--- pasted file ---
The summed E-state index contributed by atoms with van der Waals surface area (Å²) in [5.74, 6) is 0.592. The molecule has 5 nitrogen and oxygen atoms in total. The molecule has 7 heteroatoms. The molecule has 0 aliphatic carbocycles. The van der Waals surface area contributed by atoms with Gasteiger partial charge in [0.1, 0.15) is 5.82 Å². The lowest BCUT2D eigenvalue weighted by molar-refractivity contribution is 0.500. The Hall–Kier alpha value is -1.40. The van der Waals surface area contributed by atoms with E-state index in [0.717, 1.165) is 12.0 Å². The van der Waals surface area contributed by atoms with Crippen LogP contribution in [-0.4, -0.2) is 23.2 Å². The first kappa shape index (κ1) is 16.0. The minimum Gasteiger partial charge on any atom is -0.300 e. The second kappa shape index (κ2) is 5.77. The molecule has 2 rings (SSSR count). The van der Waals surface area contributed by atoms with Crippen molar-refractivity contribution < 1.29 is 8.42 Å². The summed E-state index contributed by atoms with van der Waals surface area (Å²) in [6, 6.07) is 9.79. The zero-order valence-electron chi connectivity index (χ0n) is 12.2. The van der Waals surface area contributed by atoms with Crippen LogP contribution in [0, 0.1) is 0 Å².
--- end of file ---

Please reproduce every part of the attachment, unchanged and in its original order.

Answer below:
The summed E-state index contributed by atoms with van der Waals surface area (Å²) in [5.74, 6) is 0.592. The molecule has 5 nitrogen and oxygen atoms in total. The molecule has 7 heteroatoms. The molecule has 0 aliphatic carbocycles. The van der Waals surface area contributed by atoms with Gasteiger partial charge in [0.1, 0.15) is 5.82 Å². The lowest BCUT2D eigenvalue weighted by molar-refractivity contribution is 0.500. The Hall–Kier alpha value is -1.40. The van der Waals surface area contributed by atoms with E-state index in [0.717, 1.165) is 12.0 Å². The van der Waals surface area contributed by atoms with Crippen LogP contribution in [-0.4, -0.2) is 23.2 Å². The first kappa shape index (κ1) is 16.0. The minimum Gasteiger partial charge on any atom is -0.300 e. The second kappa shape index (κ2) is 5.77. The molecule has 2 rings (SSSR count). The van der Waals surface area contributed by atoms with Crippen molar-refractivity contribution < 1.29 is 8.42 Å². The summed E-state index contributed by atoms with van der Waals surface area (Å²) in [6, 6.07) is 9.79. The zero-order valence-electron chi connectivity index (χ0n) is 12.2. The van der Waals surface area contributed by atoms with Crippen LogP contribution in [0, 0.1) is 0 Å².